As your APIs scale, the need for making them reliable and robust increases.
This article discusses the best practices for building reliable APIs by introducing a special kind of reverse proxies called API gateways.
We will look into:
- Problems with traditional API designs
- What API gateways are
- How API gateways improve APIs and
- Patterns and examples using API gateways
But first, what are “reliable” APIs?
What Makes an API Reliable?
As a service provider, you might have service-level agreements (SLAs) with your customers, usually quoted in uptime—the amount of time the service is guaranteed to be online and operational.
Uptime is a myopic view of reliability. To understand what it means to be reliable, you have to look at the factors that affect uptime. Once you understand these factors, you will be in a better position to build reliable services.
Let’s look at these factors and the questions they pose:
- Latency: How fast does your API respond to requests?
- Security: Who can access your API? Is it secure?
- Downtime Frequency: How frequently is your API down?
- Consistency: Are your API endpoints constant? Do consumers need to change their code often?
- Monitoring and Reporting: Can you observe issues and failures in your API? Are you reporting them to your consumers?
As organizations move to cloud native architectures, it becomes difficult for the development teams to account for these factors on each of their services. And as these systems scale, it would be much easier to delegate these responsibilities to a single, separate system. Say hello to API gateways!
API Gateway, the Unified Entrypoint
An API gateway acts as a middleman between your clients and your APIs. It will accept all traffic (API calls) like reverse proxies, forwards the request to the required services in your backend, and returns the needed results.
An API gateway can be the central point that handles all the authentication, security, traffic control, and monitoring concerns, leaving the API developers to focus on business needs and making it easier to improve reliability.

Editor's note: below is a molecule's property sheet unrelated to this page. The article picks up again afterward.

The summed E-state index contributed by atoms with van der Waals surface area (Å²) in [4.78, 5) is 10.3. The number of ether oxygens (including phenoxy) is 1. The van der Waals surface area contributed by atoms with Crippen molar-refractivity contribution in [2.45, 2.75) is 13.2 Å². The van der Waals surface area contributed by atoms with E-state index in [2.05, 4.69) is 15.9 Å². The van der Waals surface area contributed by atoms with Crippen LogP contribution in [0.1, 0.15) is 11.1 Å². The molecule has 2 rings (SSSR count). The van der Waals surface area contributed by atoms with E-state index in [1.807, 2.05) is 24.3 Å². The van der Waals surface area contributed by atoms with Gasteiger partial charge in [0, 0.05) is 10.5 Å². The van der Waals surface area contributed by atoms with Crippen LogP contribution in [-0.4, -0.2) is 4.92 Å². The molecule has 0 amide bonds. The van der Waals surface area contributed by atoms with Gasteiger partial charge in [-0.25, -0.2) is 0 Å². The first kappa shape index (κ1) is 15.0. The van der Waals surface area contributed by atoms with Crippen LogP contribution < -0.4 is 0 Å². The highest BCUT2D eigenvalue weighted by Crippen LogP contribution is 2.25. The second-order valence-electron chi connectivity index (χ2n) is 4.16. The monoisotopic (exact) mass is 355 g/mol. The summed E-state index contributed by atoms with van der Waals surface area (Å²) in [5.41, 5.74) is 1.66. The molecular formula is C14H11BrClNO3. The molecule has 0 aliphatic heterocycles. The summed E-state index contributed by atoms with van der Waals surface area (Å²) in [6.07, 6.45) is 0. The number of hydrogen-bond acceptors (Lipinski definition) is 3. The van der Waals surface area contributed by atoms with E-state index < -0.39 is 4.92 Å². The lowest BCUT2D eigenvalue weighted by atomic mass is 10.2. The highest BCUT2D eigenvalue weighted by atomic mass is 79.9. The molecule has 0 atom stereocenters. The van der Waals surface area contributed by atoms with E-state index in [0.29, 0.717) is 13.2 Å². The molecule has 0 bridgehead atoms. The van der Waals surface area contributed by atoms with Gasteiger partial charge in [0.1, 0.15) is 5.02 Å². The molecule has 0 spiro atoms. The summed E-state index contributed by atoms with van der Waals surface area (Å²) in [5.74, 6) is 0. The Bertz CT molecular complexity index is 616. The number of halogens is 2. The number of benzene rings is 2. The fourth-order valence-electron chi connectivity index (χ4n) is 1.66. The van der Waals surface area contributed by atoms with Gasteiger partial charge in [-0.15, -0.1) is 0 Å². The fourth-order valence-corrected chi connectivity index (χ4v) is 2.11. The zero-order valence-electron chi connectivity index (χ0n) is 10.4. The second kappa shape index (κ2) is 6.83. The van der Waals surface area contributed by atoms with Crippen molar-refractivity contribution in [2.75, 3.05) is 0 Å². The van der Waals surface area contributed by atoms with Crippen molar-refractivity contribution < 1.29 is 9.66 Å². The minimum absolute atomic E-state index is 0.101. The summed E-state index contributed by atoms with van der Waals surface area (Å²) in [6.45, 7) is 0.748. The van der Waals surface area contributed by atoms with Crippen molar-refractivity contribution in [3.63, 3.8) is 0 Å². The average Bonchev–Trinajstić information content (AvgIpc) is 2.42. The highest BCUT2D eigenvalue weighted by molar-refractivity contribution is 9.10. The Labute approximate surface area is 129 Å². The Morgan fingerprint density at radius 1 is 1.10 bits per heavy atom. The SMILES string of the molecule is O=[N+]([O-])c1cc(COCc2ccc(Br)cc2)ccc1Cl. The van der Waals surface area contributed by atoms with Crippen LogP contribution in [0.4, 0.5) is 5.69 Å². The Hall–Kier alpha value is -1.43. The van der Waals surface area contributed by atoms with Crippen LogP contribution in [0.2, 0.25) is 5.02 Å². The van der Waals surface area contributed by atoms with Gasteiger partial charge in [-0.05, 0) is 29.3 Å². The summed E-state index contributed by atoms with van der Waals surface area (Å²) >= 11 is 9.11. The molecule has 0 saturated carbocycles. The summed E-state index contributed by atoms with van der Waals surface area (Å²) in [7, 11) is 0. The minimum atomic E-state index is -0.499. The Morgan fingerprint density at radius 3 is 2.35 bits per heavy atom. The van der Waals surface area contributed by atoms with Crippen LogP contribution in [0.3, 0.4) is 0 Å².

There are a lot of open source and managed API gateway offerings available. In this article, I will be using Apache APISIX.
The following section will describe some of the best practices to make your APIs reliable using API gateways.
Reliability Best Practices with API Gateways
We will focus more on the pattern underneath than the actual implementation, as it can vary based on your API gateway choice.
I will divide these patterns into three categories:
- Authentication and security
- Monitoring and observability
- Version control and zero downtime
We will look into each category in detail below.
Authentication and Security
Authenticated requests with API gateways secure client-API interactions. After a client authenticates, your API gateway can use the obtained client details for fine-grained control.
APISIX handles authentication directly through plugins like key-auth and jwt-auth. APISIX also supports OAuth authentication and role-based access control systems like wolf through plugins like openid-connect and wolf-rbac, respectively.
Intentional (DoS attacks) and unintentional (clients making too many requests) traffic spikes to your APIs can bring them down like a house of cards. Setting up rate limiting will improve the reliability of your systems in handling such scenarios.
You can set up rate limiting on your API gateway, and if the number of requests increases above a threshold, the API gateway could either delay or reject the exceeding requests.
With APISIX, you can use any of the three plugins to configure rate limits based on number of requests, number of concurrent requests per client, and count (limit-req, limit-conn, limit-count).